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Lasiurus cinereus - Hoary Bat


Lasiurus cinereus is a member of the suborder Microchiroptera and the family Vespertilionidae (evening or plain-nosed bats) (Schober and Grimmberger 1997).  It is a large bat with a striking appearance. It is the most widely distributed bat of North America, believed to be found in all fifty states, although it is uncommon in the eastern United States.  It is the only indigenous land mammal to Hawaii, and is found on the Galapagos Islands (Tuttle 1988).  Lasiurus cinereus resembles the red bat (Lasiurus borealis) in general structure and heaviness of body type, however it is three times larger by weight.  The impressive size and wingspan of this bat makes it a powerful flyer, capable of covering long distances. It has fine, dense fur that ranges from gray to chocolate brown with white tips to each hair, which gives the bat an appearance of being covered by hoar frost.  There is fur on the entire dorsal side of the tail membrane, as well as patches along the underside of the wing bones. Ears are large, round and rimmed with black fur. There is a ruff of longer fur around neck and shoulders, and a yellowish patch of shorter fur, which lacks the white frosting, at the throat. Lasiurus cinereus is unique from most bats in that it has four nipples instead of two. Females’ mass is approximately 40 % greater than that of males (Shump and Shump 1982). The skull is broad and heavy, with a short, broad rostrum, a flared maxillary region with a wide nares opening, widespread zygomatic arches, a broad interorbitally, and a large braincase (Jackson 1961).


       Total length- 130-150mm

                           Tail length-  53-64 mm

                           Length of forearm- 46-56 mm

                           Hindfoot length- 10- 14 mm

                           Ear height- 17-19 mm

                           Weight- 25-35 g                    (Kurta 1995)

                           Wingspan- 380-410mm         (Tuttle 1988)


Lasiurus cinereus is distributed throughout Wisconsin, although they are believed to be more prevalent in the northern part of the state where coniferous forests, their preferred habitat, are abundant (Jackson 1961).  It is a seasonal resident of Wisconsin, arriving in April and leaving by early November, migrating as far south as Mexico and Central America during the winter (Kurta 1995).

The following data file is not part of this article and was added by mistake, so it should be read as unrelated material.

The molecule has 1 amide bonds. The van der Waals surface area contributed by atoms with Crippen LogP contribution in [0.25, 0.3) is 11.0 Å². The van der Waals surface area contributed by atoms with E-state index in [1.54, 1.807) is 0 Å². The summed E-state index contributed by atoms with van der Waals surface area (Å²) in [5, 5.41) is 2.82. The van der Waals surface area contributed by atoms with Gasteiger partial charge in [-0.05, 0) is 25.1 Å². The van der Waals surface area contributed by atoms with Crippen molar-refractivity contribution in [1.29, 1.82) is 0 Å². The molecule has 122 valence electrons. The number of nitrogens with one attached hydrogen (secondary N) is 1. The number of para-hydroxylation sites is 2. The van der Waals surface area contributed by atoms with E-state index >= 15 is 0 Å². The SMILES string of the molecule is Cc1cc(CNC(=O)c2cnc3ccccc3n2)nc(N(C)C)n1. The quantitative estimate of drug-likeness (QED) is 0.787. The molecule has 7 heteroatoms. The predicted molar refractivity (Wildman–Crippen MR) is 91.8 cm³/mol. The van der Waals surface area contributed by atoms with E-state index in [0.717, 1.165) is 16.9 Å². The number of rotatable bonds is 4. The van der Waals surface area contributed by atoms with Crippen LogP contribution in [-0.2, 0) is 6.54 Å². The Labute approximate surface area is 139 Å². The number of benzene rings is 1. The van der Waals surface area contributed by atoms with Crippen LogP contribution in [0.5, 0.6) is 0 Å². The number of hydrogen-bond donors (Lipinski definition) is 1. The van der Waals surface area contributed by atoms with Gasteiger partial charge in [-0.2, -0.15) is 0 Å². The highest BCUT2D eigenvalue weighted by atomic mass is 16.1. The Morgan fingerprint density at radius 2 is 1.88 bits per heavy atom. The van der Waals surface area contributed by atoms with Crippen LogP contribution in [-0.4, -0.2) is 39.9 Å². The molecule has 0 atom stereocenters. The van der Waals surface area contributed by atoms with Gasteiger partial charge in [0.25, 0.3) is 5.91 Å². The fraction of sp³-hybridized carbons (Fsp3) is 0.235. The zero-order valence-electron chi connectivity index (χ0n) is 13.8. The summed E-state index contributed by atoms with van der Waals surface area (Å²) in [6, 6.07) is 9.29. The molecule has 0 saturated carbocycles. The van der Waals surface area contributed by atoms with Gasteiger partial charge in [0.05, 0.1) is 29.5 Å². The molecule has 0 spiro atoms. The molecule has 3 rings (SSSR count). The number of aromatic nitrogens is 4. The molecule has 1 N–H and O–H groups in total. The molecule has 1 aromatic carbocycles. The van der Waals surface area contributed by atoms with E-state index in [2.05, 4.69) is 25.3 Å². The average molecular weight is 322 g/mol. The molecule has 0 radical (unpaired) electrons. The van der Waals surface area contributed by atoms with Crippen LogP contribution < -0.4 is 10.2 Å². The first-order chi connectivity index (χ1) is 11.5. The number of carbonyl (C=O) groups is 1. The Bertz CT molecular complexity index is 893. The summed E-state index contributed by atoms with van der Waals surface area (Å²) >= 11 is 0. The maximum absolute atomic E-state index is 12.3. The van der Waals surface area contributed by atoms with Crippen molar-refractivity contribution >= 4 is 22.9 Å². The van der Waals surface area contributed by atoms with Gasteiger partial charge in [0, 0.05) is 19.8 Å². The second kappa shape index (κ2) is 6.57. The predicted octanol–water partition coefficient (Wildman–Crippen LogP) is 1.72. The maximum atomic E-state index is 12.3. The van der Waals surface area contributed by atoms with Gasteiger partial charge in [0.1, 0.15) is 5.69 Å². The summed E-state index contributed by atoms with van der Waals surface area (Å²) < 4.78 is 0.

Ontogeny and Reproduction:

Lasiurus cinereus breed in late summer and early fall, often courting each other in flight.  Because fertilization is delayed, young are not born until the following June.  Gestation is therefore 60-90 days long. Litters are usually of two offspring, although litters of three and four are not uncommon.  Because it is a solitary bat that uses exposed roosts, females that bear larger litters are better able to forage than those which only bare one young, as the young are able to keep each other warm in the mother’s absence. Young bats are born with a faint covering of silvery hair and weigh approximately 4.5 g. at birth.   Young bats fledge at 30 days of age (Barclay 1989).

Ecology and Behavior:

Lasiurus cinereus is a solitary bat (like Lasiurus borealis) that roosts primarily in coniferous trees (pine, spruce and hemlock) (Jackson 1961), although any tree that provides dense shade and seclusion with a roosting site 2-6 m from the ground can be used. Its coloring allows for it to be well camouflaged with the bark of trees, and it is a difficult bat to locate. It primarily feeds upon large insects such as moths, beetles and dragonflies.  Its use of low-frequency echolocation calls directs it to this larger prey (Barclay 1985).  Unlike most other bats that leave their roosts to feed at twilight, Lasiurus cinereus begins feeding up to five hours after sundown. Because of its long wingspan, Lasiurus cinereus cannot maneuver with as much agility as other bats, and so it tends to feed along the length of riverbeds and other open areas that are free from dense obstructions (Kurta 1995.)

Literature Cited:

Barclay, R.  985.  Long- versus short-range foraging strategies of hoary (Lasiurus cinereus) and silver-haired (Lasionycteris noctivagans) bats and the consequences for prey selection.  Canadian Journal of Zoology 63:  2507-2515.

Barclay, R.  1989.  The effect of reproductive condition on the foraging behavior of female hoary bats , Lasiurus cinereus.  Behavioral Ecology and Sociobiology. 24: 31-37.

Jackson, H.  1961.  Mammals of Wisconsin.  The University of Wisconsin Press,  Madison, Wisconsin, USA.

Kurta, A.  1995.  Mammals of the Great Lakes Region.  Revised edition, The University of Michigan Press, Ann Arbor, Michigan, USA.

Tuttle, M.  1988.  America’s Neighborhood Bats. University of Texas Press, Austin, Texas, USA.

Schober W. and E. Grimmberger.  1997.  The Bats of Europe & North America.  T.F.H. Publications, Inc., Neptune, New Jersey, USA.

Shump, K.A., Jr. and A.U. Shump.  1982.  Lasiurus cinereus.  Mammalian Species 185:1-5.

Reference written by Anna Woehrle, Biol 378: Edited by Chris Yahnke. Page last updated 4-27-04.

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